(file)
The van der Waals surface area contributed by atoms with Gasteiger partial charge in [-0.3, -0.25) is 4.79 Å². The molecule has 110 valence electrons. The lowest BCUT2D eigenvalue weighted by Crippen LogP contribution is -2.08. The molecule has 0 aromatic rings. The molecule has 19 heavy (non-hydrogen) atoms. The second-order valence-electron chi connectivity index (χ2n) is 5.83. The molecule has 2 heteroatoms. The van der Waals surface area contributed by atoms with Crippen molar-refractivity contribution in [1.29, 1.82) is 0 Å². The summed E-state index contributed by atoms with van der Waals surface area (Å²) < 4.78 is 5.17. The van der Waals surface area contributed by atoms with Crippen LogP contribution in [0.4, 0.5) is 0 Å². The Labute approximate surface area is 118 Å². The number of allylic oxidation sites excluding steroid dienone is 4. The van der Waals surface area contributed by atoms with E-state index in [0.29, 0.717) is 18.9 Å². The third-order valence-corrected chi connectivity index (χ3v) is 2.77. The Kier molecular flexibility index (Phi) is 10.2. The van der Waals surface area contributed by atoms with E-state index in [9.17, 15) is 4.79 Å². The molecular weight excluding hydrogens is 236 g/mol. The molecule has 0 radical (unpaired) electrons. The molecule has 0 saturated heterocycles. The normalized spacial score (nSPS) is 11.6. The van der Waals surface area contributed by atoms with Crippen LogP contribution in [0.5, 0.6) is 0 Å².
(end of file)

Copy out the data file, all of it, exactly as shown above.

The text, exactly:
The van der Waals surface area contributed by atoms with Gasteiger partial charge in [-0.3, -0.25) is 4.79 Å². The molecule has 110 valence electrons. The lowest BCUT2D eigenvalue weighted by Crippen LogP contribution is -2.08. The molecule has 0 aromatic rings. The molecule has 19 heavy (non-hydrogen) atoms. The second-order valence-electron chi connectivity index (χ2n) is 5.83. The molecule has 2 heteroatoms. The van der Waals surface area contributed by atoms with Crippen molar-refractivity contribution in [1.29, 1.82) is 0 Å². The summed E-state index contributed by atoms with van der Waals surface area (Å²) < 4.78 is 5.17. The van der Waals surface area contributed by atoms with Crippen LogP contribution in [0.4, 0.5) is 0 Å². The Labute approximate surface area is 118 Å². The number of allylic oxidation sites excluding steroid dienone is 4. The van der Waals surface area contributed by atoms with E-state index in [0.29, 0.717) is 18.9 Å². The third-order valence-corrected chi connectivity index (χ3v) is 2.77. The Kier molecular flexibility index (Phi) is 10.2. The van der Waals surface area contributed by atoms with E-state index in [9.17, 15) is 4.79 Å². The molecular weight excluding hydrogens is 236 g/mol. The molecule has 0 radical (unpaired) electrons. The molecule has 0 saturated heterocycles. The normalized spacial score (nSPS) is 11.6. The van der Waals surface area contributed by atoms with Crippen LogP contribution in [0.5, 0.6) is 0 Å².